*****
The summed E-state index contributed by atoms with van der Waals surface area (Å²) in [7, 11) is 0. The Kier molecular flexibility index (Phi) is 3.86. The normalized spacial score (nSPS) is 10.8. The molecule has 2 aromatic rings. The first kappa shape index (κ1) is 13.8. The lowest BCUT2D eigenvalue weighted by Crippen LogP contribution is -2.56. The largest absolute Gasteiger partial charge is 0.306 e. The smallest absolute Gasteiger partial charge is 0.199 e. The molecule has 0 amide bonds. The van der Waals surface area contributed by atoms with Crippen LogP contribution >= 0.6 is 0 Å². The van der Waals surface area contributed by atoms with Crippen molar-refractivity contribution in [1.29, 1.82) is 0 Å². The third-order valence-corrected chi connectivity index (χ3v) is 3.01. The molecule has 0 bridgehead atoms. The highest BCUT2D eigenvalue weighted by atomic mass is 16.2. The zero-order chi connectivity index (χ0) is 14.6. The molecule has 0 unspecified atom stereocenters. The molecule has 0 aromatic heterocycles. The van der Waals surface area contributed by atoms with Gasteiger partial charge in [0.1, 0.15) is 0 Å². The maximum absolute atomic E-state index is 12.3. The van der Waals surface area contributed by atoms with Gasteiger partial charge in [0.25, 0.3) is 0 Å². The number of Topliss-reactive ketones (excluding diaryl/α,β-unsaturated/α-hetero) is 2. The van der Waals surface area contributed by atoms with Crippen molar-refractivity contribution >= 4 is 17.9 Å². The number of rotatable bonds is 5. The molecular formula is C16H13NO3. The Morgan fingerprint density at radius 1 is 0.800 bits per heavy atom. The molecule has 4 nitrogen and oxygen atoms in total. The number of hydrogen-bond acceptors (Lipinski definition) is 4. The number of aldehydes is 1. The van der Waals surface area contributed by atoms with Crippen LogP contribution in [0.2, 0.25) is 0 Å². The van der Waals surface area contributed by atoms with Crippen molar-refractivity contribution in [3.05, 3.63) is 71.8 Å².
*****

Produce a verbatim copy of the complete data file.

The summed E-state index contributed by atoms with van der Waals surface area (Å²) in [7, 11) is 0. The Kier molecular flexibility index (Phi) is 3.86. The normalized spacial score (nSPS) is 10.8. The molecule has 2 aromatic rings. The first kappa shape index (κ1) is 13.8. The lowest BCUT2D eigenvalue weighted by Crippen LogP contribution is -2.56. The largest absolute Gasteiger partial charge is 0.306 e. The smallest absolute Gasteiger partial charge is 0.199 e. The molecule has 0 amide bonds. The van der Waals surface area contributed by atoms with Crippen LogP contribution >= 0.6 is 0 Å². The van der Waals surface area contributed by atoms with Crippen molar-refractivity contribution in [1.29, 1.82) is 0 Å². The third-order valence-corrected chi connectivity index (χ3v) is 3.01. The molecule has 0 bridgehead atoms. The highest BCUT2D eigenvalue weighted by atomic mass is 16.2. The zero-order chi connectivity index (χ0) is 14.6. The molecule has 0 unspecified atom stereocenters. The molecule has 0 aromatic heterocycles. The van der Waals surface area contributed by atoms with Gasteiger partial charge in [0.1, 0.15) is 0 Å². The maximum absolute atomic E-state index is 12.3. The van der Waals surface area contributed by atoms with Gasteiger partial charge in [0.25, 0.3) is 0 Å². The number of Topliss-reactive ketones (excluding diaryl/α,β-unsaturated/α-hetero) is 2. The van der Waals surface area contributed by atoms with Crippen molar-refractivity contribution >= 4 is 17.9 Å². The number of rotatable bonds is 5. The molecular formula is C16H13NO3. The Morgan fingerprint density at radius 1 is 0.800 bits per heavy atom. The molecule has 4 nitrogen and oxygen atoms in total. The number of hydrogen-bond acceptors (Lipinski definition) is 4. The number of aldehydes is 1. The van der Waals surface area contributed by atoms with Crippen LogP contribution in [0.2, 0.25) is 0 Å². The van der Waals surface area contributed by atoms with Crippen molar-refractivity contribution in [3.05, 3.63) is 71.8 Å².